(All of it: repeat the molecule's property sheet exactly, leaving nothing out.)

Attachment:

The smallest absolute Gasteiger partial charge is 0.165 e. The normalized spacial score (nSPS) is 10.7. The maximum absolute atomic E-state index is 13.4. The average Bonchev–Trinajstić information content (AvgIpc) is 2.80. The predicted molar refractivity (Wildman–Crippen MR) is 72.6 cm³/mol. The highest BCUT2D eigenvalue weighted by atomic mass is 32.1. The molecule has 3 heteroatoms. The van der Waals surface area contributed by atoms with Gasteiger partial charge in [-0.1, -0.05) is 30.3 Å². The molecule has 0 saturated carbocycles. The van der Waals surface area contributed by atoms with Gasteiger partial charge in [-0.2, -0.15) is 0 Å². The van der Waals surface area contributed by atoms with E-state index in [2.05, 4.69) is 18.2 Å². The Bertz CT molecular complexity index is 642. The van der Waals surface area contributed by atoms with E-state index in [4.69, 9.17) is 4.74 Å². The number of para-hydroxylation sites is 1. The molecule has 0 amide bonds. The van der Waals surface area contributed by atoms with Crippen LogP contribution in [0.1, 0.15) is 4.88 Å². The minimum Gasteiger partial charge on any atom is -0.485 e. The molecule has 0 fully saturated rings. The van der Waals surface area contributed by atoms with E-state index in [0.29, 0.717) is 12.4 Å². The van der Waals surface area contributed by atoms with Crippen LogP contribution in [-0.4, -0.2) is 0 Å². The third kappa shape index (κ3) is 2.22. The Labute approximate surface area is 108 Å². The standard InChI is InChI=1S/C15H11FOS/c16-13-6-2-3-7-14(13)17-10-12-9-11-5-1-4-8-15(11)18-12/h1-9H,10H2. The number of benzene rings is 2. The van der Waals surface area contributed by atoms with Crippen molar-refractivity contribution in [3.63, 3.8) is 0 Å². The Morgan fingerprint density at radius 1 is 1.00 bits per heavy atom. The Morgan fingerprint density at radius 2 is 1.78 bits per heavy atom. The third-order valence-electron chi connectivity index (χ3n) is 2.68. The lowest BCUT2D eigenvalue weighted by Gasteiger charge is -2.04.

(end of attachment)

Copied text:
The smallest absolute Gasteiger partial charge is 0.165 e. The normalized spacial score (nSPS) is 10.7. The maximum absolute atomic E-state index is 13.4. The average Bonchev–Trinajstić information content (AvgIpc) is 2.80. The predicted molar refractivity (Wildman–Crippen MR) is 72.6 cm³/mol. The highest BCUT2D eigenvalue weighted by atomic mass is 32.1. The molecule has 3 heteroatoms. The van der Waals surface area contributed by atoms with Gasteiger partial charge in [-0.1, -0.05) is 30.3 Å². The molecule has 0 saturated carbocycles. The van der Waals surface area contributed by atoms with Gasteiger partial charge in [-0.2, -0.15) is 0 Å². The van der Waals surface area contributed by atoms with E-state index in [2.05, 4.69) is 18.2 Å². The Bertz CT molecular complexity index is 642. The van der Waals surface area contributed by atoms with E-state index in [4.69, 9.17) is 4.74 Å². The number of para-hydroxylation sites is 1. The molecule has 0 amide bonds. The van der Waals surface area contributed by atoms with Crippen LogP contribution in [0.1, 0.15) is 4.88 Å². The minimum Gasteiger partial charge on any atom is -0.485 e. The molecule has 0 fully saturated rings. The van der Waals surface area contributed by atoms with E-state index in [0.29, 0.717) is 12.4 Å². The van der Waals surface area contributed by atoms with Crippen LogP contribution in [-0.4, -0.2) is 0 Å². The third kappa shape index (κ3) is 2.22. The Labute approximate surface area is 108 Å². The standard InChI is InChI=1S/C15H11FOS/c16-13-6-2-3-7-14(13)17-10-12-9-11-5-1-4-8-15(11)18-12/h1-9H,10H2. The number of benzene rings is 2. The van der Waals surface area contributed by atoms with Crippen molar-refractivity contribution in [3.63, 3.8) is 0 Å². The Morgan fingerprint density at radius 1 is 1.00 bits per heavy atom. The Morgan fingerprint density at radius 2 is 1.78 bits per heavy atom. The third-order valence-electron chi connectivity index (χ3n) is 2.68. The lowest BCUT2D eigenvalue weighted by Gasteiger charge is -2.04.